Over Christmas and all during the limbo period between Christmas Day and New Year, we’ve been building the pergola. It’s consumed the daylight hours. There has been the odd “day off” when the weather has been really bad but otherwise, it feels like it’s all we’ve been doing. We’re getting close to the end now.
After the initial section was up and free-standing, the rest of the pergola followed relatively well. There were some difficulties in getting the pergola top rails to generally work with the gradual slope of the garden and while the lean and kinks are obvious now, I’m hoping they’ll gradually start to become hidden as the whole structure is overwhelmed with climbing plants.
Our arms ache from lifting the heavy pieces from the front through to the back and then either hoisting up or lifting overhead into place. It feels like similar pieces have just become heavier as the days have worn on. I remember being somewhat frustrated and glad one morning when it had rained heavily overnight and we couldn’t work outside because there was standing water in the border edges and the whole garden was distinctly “squelchy”.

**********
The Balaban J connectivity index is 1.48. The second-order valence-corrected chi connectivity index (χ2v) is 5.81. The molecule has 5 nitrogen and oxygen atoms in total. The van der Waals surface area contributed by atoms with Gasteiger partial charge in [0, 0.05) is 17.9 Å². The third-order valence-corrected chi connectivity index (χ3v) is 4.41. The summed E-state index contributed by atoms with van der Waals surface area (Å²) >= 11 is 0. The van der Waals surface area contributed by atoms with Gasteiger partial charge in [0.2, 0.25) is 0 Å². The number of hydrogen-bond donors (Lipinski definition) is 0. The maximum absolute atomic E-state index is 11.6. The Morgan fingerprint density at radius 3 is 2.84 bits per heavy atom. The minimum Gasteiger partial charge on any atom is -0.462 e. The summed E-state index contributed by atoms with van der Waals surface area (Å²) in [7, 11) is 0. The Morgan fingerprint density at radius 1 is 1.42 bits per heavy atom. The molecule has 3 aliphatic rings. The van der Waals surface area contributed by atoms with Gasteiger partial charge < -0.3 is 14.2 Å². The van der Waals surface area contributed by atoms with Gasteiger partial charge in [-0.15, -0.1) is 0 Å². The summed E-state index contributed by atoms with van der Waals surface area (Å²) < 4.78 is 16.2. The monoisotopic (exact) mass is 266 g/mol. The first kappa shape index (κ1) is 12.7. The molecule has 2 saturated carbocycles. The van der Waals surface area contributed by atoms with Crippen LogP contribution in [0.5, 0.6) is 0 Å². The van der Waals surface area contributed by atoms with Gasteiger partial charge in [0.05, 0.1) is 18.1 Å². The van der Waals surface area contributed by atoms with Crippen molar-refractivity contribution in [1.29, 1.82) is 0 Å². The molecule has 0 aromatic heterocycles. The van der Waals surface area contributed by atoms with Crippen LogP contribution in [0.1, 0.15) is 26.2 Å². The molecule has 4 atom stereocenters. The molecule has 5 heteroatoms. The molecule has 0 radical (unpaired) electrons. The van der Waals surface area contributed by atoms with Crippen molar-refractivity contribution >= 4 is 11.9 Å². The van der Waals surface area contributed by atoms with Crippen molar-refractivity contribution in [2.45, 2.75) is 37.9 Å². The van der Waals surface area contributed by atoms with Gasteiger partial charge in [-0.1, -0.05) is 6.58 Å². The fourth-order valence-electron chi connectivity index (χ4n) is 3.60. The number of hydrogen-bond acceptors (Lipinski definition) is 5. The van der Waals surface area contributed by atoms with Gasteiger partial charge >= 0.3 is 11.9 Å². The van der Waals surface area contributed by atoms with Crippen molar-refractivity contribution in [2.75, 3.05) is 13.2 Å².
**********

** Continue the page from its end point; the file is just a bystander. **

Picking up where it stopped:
We’ll be finishing off the structure in the next few days, I hope, and then all that remains is to ensure the rafters are in the right places, decide what to do with all the pegs and then figure out how to fill in the gaps where the hole and tenon measurements weren’t great, leaving gaps for water to collect. There’s also a few cavities to fill, the wood to clean and preserve, staddle stones to clean, general making-good of the grass and strip along the fence and so on. I also need to find a bench or two to put in the middle.
At the moment I’m so focussed on getting the pergola finished that I haven’t paid much attention to the Holidays and Festive period, especially as we are in a UK Tier 4 area, which has meant that we weren’t allowed to have outside help to build the pergola – one of the reasons it has taken some time.
The pergola is a rather imposing piece; even when standing underneath it, it feels lofty. Despite being new, it already feels part of the garden because the Tibetan cherry, ornamental cherry and Rhododendron hedge are growing into it, once the climbers grow all over it, it might not even be visible.
The work continues.